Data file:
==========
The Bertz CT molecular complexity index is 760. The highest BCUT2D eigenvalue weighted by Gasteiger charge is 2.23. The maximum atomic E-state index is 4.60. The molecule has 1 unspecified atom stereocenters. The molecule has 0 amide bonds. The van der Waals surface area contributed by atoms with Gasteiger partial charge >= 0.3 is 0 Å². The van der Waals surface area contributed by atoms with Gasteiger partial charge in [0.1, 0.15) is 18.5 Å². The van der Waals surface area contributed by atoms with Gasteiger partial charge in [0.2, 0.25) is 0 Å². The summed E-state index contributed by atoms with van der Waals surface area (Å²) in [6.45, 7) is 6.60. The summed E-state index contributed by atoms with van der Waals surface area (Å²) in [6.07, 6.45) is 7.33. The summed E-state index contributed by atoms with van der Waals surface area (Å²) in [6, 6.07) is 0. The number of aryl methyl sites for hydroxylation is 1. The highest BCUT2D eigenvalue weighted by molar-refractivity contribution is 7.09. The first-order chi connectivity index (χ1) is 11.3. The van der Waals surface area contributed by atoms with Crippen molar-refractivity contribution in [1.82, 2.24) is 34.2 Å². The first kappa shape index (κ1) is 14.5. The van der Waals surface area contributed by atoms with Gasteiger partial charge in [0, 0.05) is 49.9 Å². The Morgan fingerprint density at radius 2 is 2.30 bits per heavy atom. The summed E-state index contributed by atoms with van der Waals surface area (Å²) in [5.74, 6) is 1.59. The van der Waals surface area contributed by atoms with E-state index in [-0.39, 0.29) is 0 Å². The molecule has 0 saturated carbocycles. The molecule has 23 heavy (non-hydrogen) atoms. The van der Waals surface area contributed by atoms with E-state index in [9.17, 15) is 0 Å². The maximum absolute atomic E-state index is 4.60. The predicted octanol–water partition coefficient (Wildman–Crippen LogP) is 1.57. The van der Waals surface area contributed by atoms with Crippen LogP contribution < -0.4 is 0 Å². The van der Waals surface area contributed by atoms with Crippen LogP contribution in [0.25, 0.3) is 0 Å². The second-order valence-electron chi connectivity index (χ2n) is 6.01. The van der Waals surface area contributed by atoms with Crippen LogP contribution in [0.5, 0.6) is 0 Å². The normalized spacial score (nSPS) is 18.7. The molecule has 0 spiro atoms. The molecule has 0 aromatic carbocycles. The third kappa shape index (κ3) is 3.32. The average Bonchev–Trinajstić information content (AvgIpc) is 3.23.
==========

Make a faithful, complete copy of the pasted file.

The Bertz CT molecular complexity index is 760. The highest BCUT2D eigenvalue weighted by Gasteiger charge is 2.23. The maximum atomic E-state index is 4.60. The molecule has 1 unspecified atom stereocenters. The molecule has 0 amide bonds. The van der Waals surface area contributed by atoms with Gasteiger partial charge >= 0.3 is 0 Å². The van der Waals surface area contributed by atoms with Gasteiger partial charge in [0.1, 0.15) is 18.5 Å². The van der Waals surface area contributed by atoms with Gasteiger partial charge in [0.2, 0.25) is 0 Å². The summed E-state index contributed by atoms with van der Waals surface area (Å²) in [6.45, 7) is 6.60. The summed E-state index contributed by atoms with van der Waals surface area (Å²) in [6.07, 6.45) is 7.33. The summed E-state index contributed by atoms with van der Waals surface area (Å²) in [6, 6.07) is 0. The number of aryl methyl sites for hydroxylation is 1. The highest BCUT2D eigenvalue weighted by molar-refractivity contribution is 7.09. The first-order chi connectivity index (χ1) is 11.3. The van der Waals surface area contributed by atoms with Crippen molar-refractivity contribution in [1.82, 2.24) is 34.2 Å². The first kappa shape index (κ1) is 14.5. The van der Waals surface area contributed by atoms with Gasteiger partial charge in [0, 0.05) is 49.9 Å². The Morgan fingerprint density at radius 2 is 2.30 bits per heavy atom. The summed E-state index contributed by atoms with van der Waals surface area (Å²) in [5.74, 6) is 1.59. The van der Waals surface area contributed by atoms with E-state index in [-0.39, 0.29) is 0 Å². The molecule has 0 saturated carbocycles. The molecule has 23 heavy (non-hydrogen) atoms. The van der Waals surface area contributed by atoms with E-state index in [9.17, 15) is 0 Å². The maximum absolute atomic E-state index is 4.60. The predicted octanol–water partition coefficient (Wildman–Crippen LogP) is 1.57. The van der Waals surface area contributed by atoms with Crippen LogP contribution < -0.4 is 0 Å². The van der Waals surface area contributed by atoms with Crippen LogP contribution in [0.25, 0.3) is 0 Å². The second-order valence-electron chi connectivity index (χ2n) is 6.01. The van der Waals surface area contributed by atoms with Crippen LogP contribution in [0.5, 0.6) is 0 Å². The normalized spacial score (nSPS) is 18.7. The molecule has 0 spiro atoms. The molecule has 0 aromatic carbocycles. The third kappa shape index (κ3) is 3.32. The average Bonchev–Trinajstić information content (AvgIpc) is 3.23.